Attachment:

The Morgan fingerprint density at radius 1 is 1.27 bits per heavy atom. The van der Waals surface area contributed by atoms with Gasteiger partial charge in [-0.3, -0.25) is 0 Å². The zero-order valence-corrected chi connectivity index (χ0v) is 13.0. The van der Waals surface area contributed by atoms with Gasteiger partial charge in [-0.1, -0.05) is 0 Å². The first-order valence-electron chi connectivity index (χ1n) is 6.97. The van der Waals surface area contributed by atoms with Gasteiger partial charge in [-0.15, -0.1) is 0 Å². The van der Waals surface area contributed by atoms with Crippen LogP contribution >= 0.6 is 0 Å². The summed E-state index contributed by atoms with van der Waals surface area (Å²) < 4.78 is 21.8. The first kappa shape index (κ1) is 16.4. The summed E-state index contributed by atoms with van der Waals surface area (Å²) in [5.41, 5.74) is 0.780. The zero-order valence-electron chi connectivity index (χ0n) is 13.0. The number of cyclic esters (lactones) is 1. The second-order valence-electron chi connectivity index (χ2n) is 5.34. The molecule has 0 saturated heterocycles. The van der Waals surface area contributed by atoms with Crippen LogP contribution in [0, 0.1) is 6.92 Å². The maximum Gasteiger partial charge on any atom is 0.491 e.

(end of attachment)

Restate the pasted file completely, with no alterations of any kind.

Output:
The Morgan fingerprint density at radius 1 is 1.27 bits per heavy atom. The van der Waals surface area contributed by atoms with Gasteiger partial charge in [-0.3, -0.25) is 0 Å². The zero-order valence-corrected chi connectivity index (χ0v) is 13.0. The van der Waals surface area contributed by atoms with Gasteiger partial charge in [-0.1, -0.05) is 0 Å². The first-order valence-electron chi connectivity index (χ1n) is 6.97. The van der Waals surface area contributed by atoms with Gasteiger partial charge in [-0.15, -0.1) is 0 Å². The van der Waals surface area contributed by atoms with Crippen LogP contribution >= 0.6 is 0 Å². The summed E-state index contributed by atoms with van der Waals surface area (Å²) < 4.78 is 21.8. The first kappa shape index (κ1) is 16.4. The summed E-state index contributed by atoms with van der Waals surface area (Å²) in [5.41, 5.74) is 0.780. The zero-order valence-electron chi connectivity index (χ0n) is 13.0. The number of cyclic esters (lactones) is 1. The second-order valence-electron chi connectivity index (χ2n) is 5.34. The molecule has 0 saturated heterocycles. The van der Waals surface area contributed by atoms with Crippen LogP contribution in [0, 0.1) is 6.92 Å². The maximum Gasteiger partial charge on any atom is 0.491 e.